Archive | June, 2012

SoupTuesday Cookbook Swap …

29 Jun

Hello my name is Lucy and I like cooking things and posting things. You would have thought that foodie penpals would be enough for me. Well, you’re wrong. I signed up for a cook book swop too. Hosted by the SoupTuesday blog, you get matched with a person to send to and a person to get from. Oh yes.

This month was the first month so I’m hoping it goes well for everyone. The theme for this month was RETRO. I’ll confess striaght away that I couldn’t find a retro cookbook at home (at least one I was going to give away), so I trundled to British Heart Foundation and found a nice 80s one where you have to add cans of soup to lots of recipes. The reminded me a lot of an earlier but much older boyfriend’s cooking style. Retro indeed.

My cookbook came from Hannah at HomeBakedOnline. She writes a great blog about all the nice things and does it fantastically. It was ‘The Wholefood Cookbook’ by Pamela Westland. It is out of print now, but if you want, you can pick it up second hand off the old Amazon. The tagline is “Natural recipes for health”. Naturally I turned the pages to see if there was an offal recipe … I find all the older cookery books are generally pretty good for offal. There was one for Mushrooms and Liver Provencal. Fate.

So here is the recipe, photographed from the book:

Basically, you quickly fry the liver on both sides, then add it to a simple ragu of tomato, peppers and mushrooms. The herb used is marjoram. You serve it with ‘noodles’ but it is really tagliatelle!

My liver stack, waiting to enter the ragu

 

Part of the joy of the cookbook swop is being reminded in these recipes of things you’ve not seen for a while. I would like to know what happened to the savoury loaf? You know the ones NOT BREAD but things like asparagus and parmesan in a loaf tin, or a stripey one with carrot and fennel or whatever. Because I haven’t seen one for a while (especially not in a restaurant), not only am I going to resurrect them (Surprise Offal Loaf!), but I feel sure they will be the latest great food trend.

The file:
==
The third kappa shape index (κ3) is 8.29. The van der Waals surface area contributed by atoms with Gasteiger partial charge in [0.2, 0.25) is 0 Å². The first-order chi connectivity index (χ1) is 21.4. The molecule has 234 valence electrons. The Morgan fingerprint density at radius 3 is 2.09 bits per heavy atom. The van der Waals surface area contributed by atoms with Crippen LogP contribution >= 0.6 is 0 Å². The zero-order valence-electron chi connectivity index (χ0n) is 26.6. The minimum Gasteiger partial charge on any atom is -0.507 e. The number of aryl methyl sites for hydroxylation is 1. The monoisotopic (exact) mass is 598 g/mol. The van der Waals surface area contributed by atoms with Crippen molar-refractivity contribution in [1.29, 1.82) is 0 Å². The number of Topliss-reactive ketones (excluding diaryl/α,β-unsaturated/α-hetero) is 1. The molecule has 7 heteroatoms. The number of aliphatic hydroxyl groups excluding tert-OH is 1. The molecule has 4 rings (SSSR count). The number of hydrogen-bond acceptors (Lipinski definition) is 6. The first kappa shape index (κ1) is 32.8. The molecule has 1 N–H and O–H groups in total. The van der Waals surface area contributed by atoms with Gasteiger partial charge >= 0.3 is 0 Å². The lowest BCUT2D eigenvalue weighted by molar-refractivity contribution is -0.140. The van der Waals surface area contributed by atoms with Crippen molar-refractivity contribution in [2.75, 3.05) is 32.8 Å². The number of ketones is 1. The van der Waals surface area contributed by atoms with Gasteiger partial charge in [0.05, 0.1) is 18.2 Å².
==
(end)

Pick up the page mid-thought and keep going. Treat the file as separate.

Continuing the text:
I’ve also enjoyed the 80s food photography in the book.

There is what the book reckons my provencal liver should look like. And here is what it actually looked like:

Note the two pieces of roast potato. What a nice extra. The best thing about this swop and the recipe I chose, is that it introduced me properly to the pairing of offal and pasta. I had been dubious after reading other recipes, but am pretty sold. I’ve also really liked the tomato liver sauce. And the fact that one herb (marjoram) is the star. I know I can get herb happy and toss them all in and I think its a good change for me to think consistently about single culinary herbs.

I hope there’s going to be another cookbook swop, so do get involved!

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Foodie Penpals the Fourth!

28 Jun

Can you adamandeve it? I’m not sure I can. If you’re not on the foodie penpal bandwagon, you need to sign up for Rocksalt’s scheme here. This month I sent a package to Dan, is a non-blogging food person from Sheffield. My parcel came from Lisa at Sweet2Eat baking.  Lisa is very good at baking. Lisa is very good at icing. Lisa is very good at enthusing about the food-blogging community. Do go and have a look at her recipes – I’m am totally lusting over the coriander, ginger and mango cheesecake. And the Jubilee biscuits.

This is the package Lisa sent me:

What the devil did I get? Well obviously a recipe – this was for creamy bacon pasta, so I’ll need to make a bacon substitute (maybe that’s where the pig’s ears can come in?) and a lovely card …

I got some Rooibos tea (I’ll share that at work), some granola bars, some cherry biscuits, some dried cherries, and best of all two homemade things. One is Lisa’s patented hot chocolate mix. The other was two lovely sultana scones.

Lisa had wanted to put a Great British theme behind this (HER FIRST) month’s foodie penpal box. What could be more great and British than tea and scones in the garden? I just need to herbaceous borders to match now … It was especially nice to get tea and cake in a box as moment with my lovely partner have been rare this month and sitting with him in the garden was right good.

This June was too busy for me (moving house, working away a lot, sick family) so I didn’t have a chance to experiment with the recipe Lisa sent. I WILL though. I WILL.

Thank you very much, Lisa. It was a lovely thoughtful box and I hope you enjoyed your first one too!

Happy Foodiepenpalling everyone! And thank you Carol Anne for fixing us all up like a wee canny Cilla Black. Yup. Compliments are what you get here!

Venison Liver a la Hermes Diaktoros …

20 Jun

Have you ever done this thing where you read in a novel what somebody is eating and you immediately want to have that for yourself? That you were licking lips while you heard the descriptions, and your stomach started to rumble.

I did.

Hermes Diaktoros is a Greek detective, written by Anne Zouroudi*, who solves crimes in a variety of settings around the Aegean. If you’ve not read them, DO. They are really good. I’m saving at the moment to get the newest one on my kindle. But, this is not a book reviewing place.

The description I’m talking about comes from The Whispers of Nemesis, where Hermes and a taxi-driver called Hassan are sharing a plate of goat liver:

It was, as Hassan had said, a fresh, well-flavoured mouthful: a touch of pink at the centre, the onions soft and flavoursome, the whole made interesting with a scattering of thyme.

Not only is it interesting to me as it shows a Greek take on liver and onions. It also talks about liver cooked in a sensitive way. And thyme is my favourite herb.